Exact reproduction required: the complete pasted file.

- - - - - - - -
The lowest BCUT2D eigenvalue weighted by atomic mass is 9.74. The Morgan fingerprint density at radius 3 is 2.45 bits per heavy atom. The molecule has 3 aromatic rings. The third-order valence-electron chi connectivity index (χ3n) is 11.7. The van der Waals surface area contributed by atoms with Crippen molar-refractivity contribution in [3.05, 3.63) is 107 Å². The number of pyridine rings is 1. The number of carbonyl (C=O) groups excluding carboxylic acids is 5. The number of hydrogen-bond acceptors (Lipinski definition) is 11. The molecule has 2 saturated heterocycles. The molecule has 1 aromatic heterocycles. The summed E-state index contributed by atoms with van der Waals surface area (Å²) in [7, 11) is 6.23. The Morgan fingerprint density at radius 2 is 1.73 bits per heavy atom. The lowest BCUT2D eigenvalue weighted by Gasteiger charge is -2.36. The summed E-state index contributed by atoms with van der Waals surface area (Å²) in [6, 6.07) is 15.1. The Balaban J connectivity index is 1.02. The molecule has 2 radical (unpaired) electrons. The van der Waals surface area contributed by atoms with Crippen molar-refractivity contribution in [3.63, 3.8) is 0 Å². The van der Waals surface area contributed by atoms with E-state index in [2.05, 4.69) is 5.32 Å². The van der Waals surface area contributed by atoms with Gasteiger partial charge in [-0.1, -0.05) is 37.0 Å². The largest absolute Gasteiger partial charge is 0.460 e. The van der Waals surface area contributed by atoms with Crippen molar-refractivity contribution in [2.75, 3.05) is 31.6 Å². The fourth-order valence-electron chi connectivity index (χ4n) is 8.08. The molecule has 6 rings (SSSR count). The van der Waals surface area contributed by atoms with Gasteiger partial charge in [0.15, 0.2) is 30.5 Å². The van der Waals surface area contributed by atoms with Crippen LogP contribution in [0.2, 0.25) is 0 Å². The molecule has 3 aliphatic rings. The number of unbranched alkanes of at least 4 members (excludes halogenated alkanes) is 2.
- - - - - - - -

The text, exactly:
The lowest BCUT2D eigenvalue weighted by atomic mass is 9.74. The Morgan fingerprint density at radius 3 is 2.45 bits per heavy atom. The molecule has 3 aromatic rings. The third-order valence-electron chi connectivity index (χ3n) is 11.7. The van der Waals surface area contributed by atoms with Crippen molar-refractivity contribution in [3.05, 3.63) is 107 Å². The number of pyridine rings is 1. The number of carbonyl (C=O) groups excluding carboxylic acids is 5. The number of hydrogen-bond acceptors (Lipinski definition) is 11. The molecule has 2 saturated heterocycles. The molecule has 1 aromatic heterocycles. The summed E-state index contributed by atoms with van der Waals surface area (Å²) in [7, 11) is 6.23. The Morgan fingerprint density at radius 2 is 1.73 bits per heavy atom. The lowest BCUT2D eigenvalue weighted by Gasteiger charge is -2.36. The summed E-state index contributed by atoms with van der Waals surface area (Å²) in [6, 6.07) is 15.1. The Balaban J connectivity index is 1.02. The molecule has 2 radical (unpaired) electrons. The van der Waals surface area contributed by atoms with Crippen molar-refractivity contribution in [3.63, 3.8) is 0 Å². The van der Waals surface area contributed by atoms with E-state index in [2.05, 4.69) is 5.32 Å². The van der Waals surface area contributed by atoms with Gasteiger partial charge in [-0.1, -0.05) is 37.0 Å². The largest absolute Gasteiger partial charge is 0.460 e. The van der Waals surface area contributed by atoms with Crippen molar-refractivity contribution in [2.75, 3.05) is 31.6 Å². The fourth-order valence-electron chi connectivity index (χ4n) is 8.08. The molecule has 6 rings (SSSR count). The van der Waals surface area contributed by atoms with Gasteiger partial charge in [0.15, 0.2) is 30.5 Å². The van der Waals surface area contributed by atoms with Crippen LogP contribution in [0.2, 0.25) is 0 Å². The molecule has 3 aliphatic rings. The number of unbranched alkanes of at least 4 members (excludes halogenated alkanes) is 2.